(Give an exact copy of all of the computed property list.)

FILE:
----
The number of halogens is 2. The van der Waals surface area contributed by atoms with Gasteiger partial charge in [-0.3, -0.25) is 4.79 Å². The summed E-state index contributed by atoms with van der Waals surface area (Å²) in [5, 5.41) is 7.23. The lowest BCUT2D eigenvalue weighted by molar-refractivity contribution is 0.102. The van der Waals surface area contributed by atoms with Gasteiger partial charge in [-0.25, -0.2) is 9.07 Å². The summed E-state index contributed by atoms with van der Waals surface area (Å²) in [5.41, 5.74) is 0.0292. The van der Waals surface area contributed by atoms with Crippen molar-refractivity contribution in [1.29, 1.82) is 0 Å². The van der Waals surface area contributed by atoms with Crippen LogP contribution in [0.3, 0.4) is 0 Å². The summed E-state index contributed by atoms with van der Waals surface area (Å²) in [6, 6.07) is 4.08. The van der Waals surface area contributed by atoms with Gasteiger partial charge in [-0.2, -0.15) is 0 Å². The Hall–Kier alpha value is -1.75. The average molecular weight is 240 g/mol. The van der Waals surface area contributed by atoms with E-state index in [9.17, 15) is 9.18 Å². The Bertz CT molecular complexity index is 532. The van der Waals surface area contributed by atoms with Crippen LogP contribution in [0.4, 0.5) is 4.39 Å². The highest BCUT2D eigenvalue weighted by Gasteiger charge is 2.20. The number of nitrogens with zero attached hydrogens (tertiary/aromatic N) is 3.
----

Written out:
The number of halogens is 2. The van der Waals surface area contributed by atoms with Gasteiger partial charge in [-0.3, -0.25) is 4.79 Å². The summed E-state index contributed by atoms with van der Waals surface area (Å²) in [5, 5.41) is 7.23. The lowest BCUT2D eigenvalue weighted by molar-refractivity contribution is 0.102. The van der Waals surface area contributed by atoms with Gasteiger partial charge in [-0.25, -0.2) is 9.07 Å². The summed E-state index contributed by atoms with van der Waals surface area (Å²) in [5.41, 5.74) is 0.0292. The van der Waals surface area contributed by atoms with Crippen molar-refractivity contribution in [1.29, 1.82) is 0 Å². The van der Waals surface area contributed by atoms with Crippen LogP contribution in [0.3, 0.4) is 0 Å². The summed E-state index contributed by atoms with van der Waals surface area (Å²) in [6, 6.07) is 4.08. The van der Waals surface area contributed by atoms with Gasteiger partial charge in [-0.2, -0.15) is 0 Å². The Hall–Kier alpha value is -1.75. The average molecular weight is 240 g/mol. The van der Waals surface area contributed by atoms with E-state index in [9.17, 15) is 9.18 Å². The Bertz CT molecular complexity index is 532. The van der Waals surface area contributed by atoms with Crippen LogP contribution in [0.4, 0.5) is 4.39 Å². The highest BCUT2D eigenvalue weighted by Gasteiger charge is 2.20. The number of nitrogens with zero attached hydrogens (tertiary/aromatic N) is 3.